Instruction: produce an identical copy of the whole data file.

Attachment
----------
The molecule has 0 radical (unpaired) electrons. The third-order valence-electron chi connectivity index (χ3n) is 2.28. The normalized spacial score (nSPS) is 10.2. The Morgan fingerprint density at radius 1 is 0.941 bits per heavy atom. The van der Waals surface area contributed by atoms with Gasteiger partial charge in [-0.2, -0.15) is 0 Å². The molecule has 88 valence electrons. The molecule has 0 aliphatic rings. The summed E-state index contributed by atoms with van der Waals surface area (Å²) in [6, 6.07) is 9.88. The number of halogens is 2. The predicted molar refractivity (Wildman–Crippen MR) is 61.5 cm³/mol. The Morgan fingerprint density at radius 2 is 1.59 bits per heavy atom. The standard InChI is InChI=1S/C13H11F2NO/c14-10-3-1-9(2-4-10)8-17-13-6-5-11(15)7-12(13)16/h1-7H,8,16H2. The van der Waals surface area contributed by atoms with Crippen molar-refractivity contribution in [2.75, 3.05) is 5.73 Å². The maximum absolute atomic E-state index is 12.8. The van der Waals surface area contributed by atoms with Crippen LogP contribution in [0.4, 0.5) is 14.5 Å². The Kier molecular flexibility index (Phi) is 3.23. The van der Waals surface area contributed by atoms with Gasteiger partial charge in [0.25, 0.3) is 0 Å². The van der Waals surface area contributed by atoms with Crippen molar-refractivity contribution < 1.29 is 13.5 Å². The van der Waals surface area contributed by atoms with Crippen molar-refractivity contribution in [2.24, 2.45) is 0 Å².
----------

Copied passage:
The molecule has 0 radical (unpaired) electrons. The third-order valence-electron chi connectivity index (χ3n) is 2.28. The normalized spacial score (nSPS) is 10.2. The Morgan fingerprint density at radius 1 is 0.941 bits per heavy atom. The van der Waals surface area contributed by atoms with Gasteiger partial charge in [-0.2, -0.15) is 0 Å². The molecule has 88 valence electrons. The molecule has 0 aliphatic rings. The summed E-state index contributed by atoms with van der Waals surface area (Å²) in [6, 6.07) is 9.88. The number of halogens is 2. The predicted molar refractivity (Wildman–Crippen MR) is 61.5 cm³/mol. The Morgan fingerprint density at radius 2 is 1.59 bits per heavy atom. The standard InChI is InChI=1S/C13H11F2NO/c14-10-3-1-9(2-4-10)8-17-13-6-5-11(15)7-12(13)16/h1-7H,8,16H2. The van der Waals surface area contributed by atoms with Crippen molar-refractivity contribution in [2.75, 3.05) is 5.73 Å². The maximum absolute atomic E-state index is 12.8. The van der Waals surface area contributed by atoms with Crippen LogP contribution in [0.4, 0.5) is 14.5 Å². The Kier molecular flexibility index (Phi) is 3.23. The van der Waals surface area contributed by atoms with Gasteiger partial charge in [0.25, 0.3) is 0 Å². The van der Waals surface area contributed by atoms with Crippen molar-refractivity contribution < 1.29 is 13.5 Å². The van der Waals surface area contributed by atoms with Crippen molar-refractivity contribution in [2.24, 2.45) is 0 Å².